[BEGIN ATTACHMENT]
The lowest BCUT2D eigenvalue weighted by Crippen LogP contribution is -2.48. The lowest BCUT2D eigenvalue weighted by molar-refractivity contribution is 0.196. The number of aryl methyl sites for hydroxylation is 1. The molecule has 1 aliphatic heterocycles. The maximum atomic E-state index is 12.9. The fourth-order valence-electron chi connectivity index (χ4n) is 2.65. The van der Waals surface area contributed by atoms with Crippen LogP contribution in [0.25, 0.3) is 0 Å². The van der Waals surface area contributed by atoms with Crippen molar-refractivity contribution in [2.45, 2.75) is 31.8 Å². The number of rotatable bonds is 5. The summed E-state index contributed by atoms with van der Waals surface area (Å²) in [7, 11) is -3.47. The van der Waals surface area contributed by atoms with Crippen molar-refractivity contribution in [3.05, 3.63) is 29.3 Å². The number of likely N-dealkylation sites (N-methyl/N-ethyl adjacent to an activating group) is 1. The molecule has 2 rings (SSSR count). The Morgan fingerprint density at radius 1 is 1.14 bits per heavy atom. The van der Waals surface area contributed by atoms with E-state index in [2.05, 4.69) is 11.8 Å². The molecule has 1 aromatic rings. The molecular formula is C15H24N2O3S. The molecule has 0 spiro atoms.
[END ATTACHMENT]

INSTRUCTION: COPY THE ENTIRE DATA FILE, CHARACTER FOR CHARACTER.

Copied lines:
The lowest BCUT2D eigenvalue weighted by Crippen LogP contribution is -2.48. The lowest BCUT2D eigenvalue weighted by molar-refractivity contribution is 0.196. The number of aryl methyl sites for hydroxylation is 1. The molecule has 1 aliphatic heterocycles. The maximum atomic E-state index is 12.9. The fourth-order valence-electron chi connectivity index (χ4n) is 2.65. The van der Waals surface area contributed by atoms with Crippen LogP contribution in [0.25, 0.3) is 0 Å². The van der Waals surface area contributed by atoms with Crippen molar-refractivity contribution in [2.45, 2.75) is 31.8 Å². The number of rotatable bonds is 5. The summed E-state index contributed by atoms with van der Waals surface area (Å²) in [7, 11) is -3.47. The van der Waals surface area contributed by atoms with Crippen molar-refractivity contribution in [3.05, 3.63) is 29.3 Å². The number of likely N-dealkylation sites (N-methyl/N-ethyl adjacent to an activating group) is 1. The molecule has 2 rings (SSSR count). The Morgan fingerprint density at radius 1 is 1.14 bits per heavy atom. The van der Waals surface area contributed by atoms with E-state index in [2.05, 4.69) is 11.8 Å². The molecule has 1 aromatic rings. The molecular formula is C15H24N2O3S. The molecule has 0 spiro atoms.